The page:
This book proposes a new institution — the ‘People’s Forum’ — to enable democratic governments to effectively address long-running issues like global warming and inequality. It would help citizens decide what strategic problems their government must fix, especially where this requires them to suffer some inconvenience or cost.
The People’s Forum is first based on a new diagnosis of government failure in democracies. The book tests its own analyses of government failure by seeing whether these might help us to explain the failures of particular democracies to address (and in some cases, to even recognize) several crucial environmental problems. The essential features of a new design for democracy are described and then compared with those of previous institutional designs that were also intended to improve the quality of democratic government. In that comparison, the People’s Forum turns out to be not only the most effective design for developing and implementing competent policy, but also the easiest to establish and run. The latter advantage is crucial as there has been no success in getting previous designs into actual trial practice. It is hoped that this book may inspire a small group to raise the money to set up and run the People’s Forum. Then, as citizens see it operating and engage with it, they may come to regard the new Forum as essential in helping them to deliberate long-running issues and to get their resulting initiatives implemented by government. Smith also discusses how the People’s Forum must be managed and how groups with different political ideologies may react to it.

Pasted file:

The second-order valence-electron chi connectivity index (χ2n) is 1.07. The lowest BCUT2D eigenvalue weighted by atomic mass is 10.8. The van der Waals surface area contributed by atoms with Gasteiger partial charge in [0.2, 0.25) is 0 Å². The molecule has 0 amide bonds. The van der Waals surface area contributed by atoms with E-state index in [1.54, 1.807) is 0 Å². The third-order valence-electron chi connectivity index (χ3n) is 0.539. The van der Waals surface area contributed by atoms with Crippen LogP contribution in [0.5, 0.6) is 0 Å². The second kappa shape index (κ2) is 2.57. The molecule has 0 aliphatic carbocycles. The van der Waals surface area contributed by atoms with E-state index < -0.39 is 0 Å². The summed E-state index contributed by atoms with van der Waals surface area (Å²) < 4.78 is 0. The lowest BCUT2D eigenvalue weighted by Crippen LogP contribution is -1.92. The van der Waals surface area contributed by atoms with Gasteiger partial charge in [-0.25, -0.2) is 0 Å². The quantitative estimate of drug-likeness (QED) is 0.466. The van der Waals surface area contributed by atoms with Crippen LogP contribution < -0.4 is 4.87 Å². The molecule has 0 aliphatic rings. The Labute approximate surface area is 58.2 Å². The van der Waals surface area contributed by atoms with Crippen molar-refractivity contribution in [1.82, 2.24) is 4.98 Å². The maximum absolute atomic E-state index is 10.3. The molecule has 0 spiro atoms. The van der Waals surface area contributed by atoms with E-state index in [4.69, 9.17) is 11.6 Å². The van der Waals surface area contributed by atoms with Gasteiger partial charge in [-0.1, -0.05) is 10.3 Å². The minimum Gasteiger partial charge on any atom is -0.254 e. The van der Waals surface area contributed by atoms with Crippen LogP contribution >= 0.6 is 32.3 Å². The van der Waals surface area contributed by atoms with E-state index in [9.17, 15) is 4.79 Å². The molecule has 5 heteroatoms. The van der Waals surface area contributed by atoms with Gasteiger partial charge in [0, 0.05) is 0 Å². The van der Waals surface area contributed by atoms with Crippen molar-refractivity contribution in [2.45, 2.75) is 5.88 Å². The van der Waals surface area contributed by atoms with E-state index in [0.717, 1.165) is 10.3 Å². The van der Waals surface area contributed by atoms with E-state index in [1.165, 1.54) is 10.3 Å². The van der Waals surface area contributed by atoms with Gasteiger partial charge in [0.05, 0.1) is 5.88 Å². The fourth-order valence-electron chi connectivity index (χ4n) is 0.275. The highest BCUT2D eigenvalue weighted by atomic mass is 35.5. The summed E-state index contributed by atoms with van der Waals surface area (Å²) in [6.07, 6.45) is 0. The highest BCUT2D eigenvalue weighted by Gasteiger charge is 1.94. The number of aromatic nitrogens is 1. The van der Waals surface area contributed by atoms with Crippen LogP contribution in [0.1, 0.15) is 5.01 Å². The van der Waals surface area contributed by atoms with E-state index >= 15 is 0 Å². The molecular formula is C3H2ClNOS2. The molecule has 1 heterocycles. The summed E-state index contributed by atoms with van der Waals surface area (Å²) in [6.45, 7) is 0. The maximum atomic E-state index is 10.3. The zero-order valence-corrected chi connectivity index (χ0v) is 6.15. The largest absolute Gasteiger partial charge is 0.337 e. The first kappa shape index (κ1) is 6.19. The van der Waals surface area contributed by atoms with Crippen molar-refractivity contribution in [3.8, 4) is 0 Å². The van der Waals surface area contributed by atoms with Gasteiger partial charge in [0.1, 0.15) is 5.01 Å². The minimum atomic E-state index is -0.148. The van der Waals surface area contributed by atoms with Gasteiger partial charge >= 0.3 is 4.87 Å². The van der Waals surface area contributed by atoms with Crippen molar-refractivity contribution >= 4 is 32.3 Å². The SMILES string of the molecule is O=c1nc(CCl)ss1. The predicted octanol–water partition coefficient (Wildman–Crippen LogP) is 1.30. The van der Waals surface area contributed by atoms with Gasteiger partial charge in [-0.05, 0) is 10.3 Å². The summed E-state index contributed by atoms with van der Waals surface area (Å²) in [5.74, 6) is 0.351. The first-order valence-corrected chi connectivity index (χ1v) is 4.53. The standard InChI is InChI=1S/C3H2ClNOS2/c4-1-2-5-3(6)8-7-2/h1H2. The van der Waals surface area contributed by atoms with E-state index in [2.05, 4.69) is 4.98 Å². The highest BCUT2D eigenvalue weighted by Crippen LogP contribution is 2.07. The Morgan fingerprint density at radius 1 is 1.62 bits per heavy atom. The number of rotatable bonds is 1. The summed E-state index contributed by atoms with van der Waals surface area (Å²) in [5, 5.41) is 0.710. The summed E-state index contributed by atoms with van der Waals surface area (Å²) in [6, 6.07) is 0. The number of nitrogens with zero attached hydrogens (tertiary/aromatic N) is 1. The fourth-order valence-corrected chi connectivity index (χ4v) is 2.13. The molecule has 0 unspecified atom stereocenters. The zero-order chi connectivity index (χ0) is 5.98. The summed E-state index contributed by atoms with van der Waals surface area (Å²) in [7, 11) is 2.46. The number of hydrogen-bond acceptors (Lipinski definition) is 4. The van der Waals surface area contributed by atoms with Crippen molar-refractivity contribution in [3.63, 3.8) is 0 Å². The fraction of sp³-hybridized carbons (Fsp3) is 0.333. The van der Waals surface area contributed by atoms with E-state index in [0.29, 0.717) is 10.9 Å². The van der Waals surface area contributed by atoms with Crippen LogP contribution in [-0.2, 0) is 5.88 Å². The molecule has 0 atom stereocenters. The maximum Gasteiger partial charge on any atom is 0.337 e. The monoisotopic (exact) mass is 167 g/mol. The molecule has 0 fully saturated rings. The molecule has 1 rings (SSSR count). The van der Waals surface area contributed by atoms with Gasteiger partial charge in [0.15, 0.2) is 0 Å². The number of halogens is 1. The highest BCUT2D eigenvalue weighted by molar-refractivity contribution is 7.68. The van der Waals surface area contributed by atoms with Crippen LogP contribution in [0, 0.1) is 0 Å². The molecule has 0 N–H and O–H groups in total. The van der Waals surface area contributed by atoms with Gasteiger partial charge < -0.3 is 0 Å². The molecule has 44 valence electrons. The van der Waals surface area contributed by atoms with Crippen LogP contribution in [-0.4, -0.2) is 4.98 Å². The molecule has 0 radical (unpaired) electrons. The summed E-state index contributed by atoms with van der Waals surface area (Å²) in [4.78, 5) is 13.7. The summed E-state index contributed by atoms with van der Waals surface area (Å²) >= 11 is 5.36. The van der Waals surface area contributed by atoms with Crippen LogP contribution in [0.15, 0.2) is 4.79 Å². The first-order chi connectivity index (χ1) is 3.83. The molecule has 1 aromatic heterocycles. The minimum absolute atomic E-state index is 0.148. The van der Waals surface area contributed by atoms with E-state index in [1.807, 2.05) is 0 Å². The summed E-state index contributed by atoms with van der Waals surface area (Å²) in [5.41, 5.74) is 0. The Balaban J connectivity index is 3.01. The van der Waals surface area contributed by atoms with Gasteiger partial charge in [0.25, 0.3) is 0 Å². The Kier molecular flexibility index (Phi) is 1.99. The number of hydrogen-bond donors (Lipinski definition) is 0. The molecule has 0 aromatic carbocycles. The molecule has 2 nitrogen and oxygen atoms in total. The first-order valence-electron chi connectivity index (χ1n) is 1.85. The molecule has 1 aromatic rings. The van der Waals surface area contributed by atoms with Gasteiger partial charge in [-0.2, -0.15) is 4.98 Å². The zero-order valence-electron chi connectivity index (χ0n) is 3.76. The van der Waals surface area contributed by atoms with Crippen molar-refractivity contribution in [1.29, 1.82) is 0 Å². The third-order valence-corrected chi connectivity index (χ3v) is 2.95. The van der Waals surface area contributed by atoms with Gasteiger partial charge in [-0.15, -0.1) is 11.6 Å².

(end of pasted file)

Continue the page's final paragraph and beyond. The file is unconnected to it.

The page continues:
An Afterword sets out the method by which this design was produced, to help those who might want to devise an institution themselves. The new concepts in environmental science that the book develops to test its diagnosis are applied in an Appendix to outline crucial options for the future of Tasmania. Similar options apply to many countries, states and provinces. As indicated above, those choices are currently beyond the capacity of democratic governments to address and in some cases, even to recognize. But the People’s Forum may lift them out of that morass.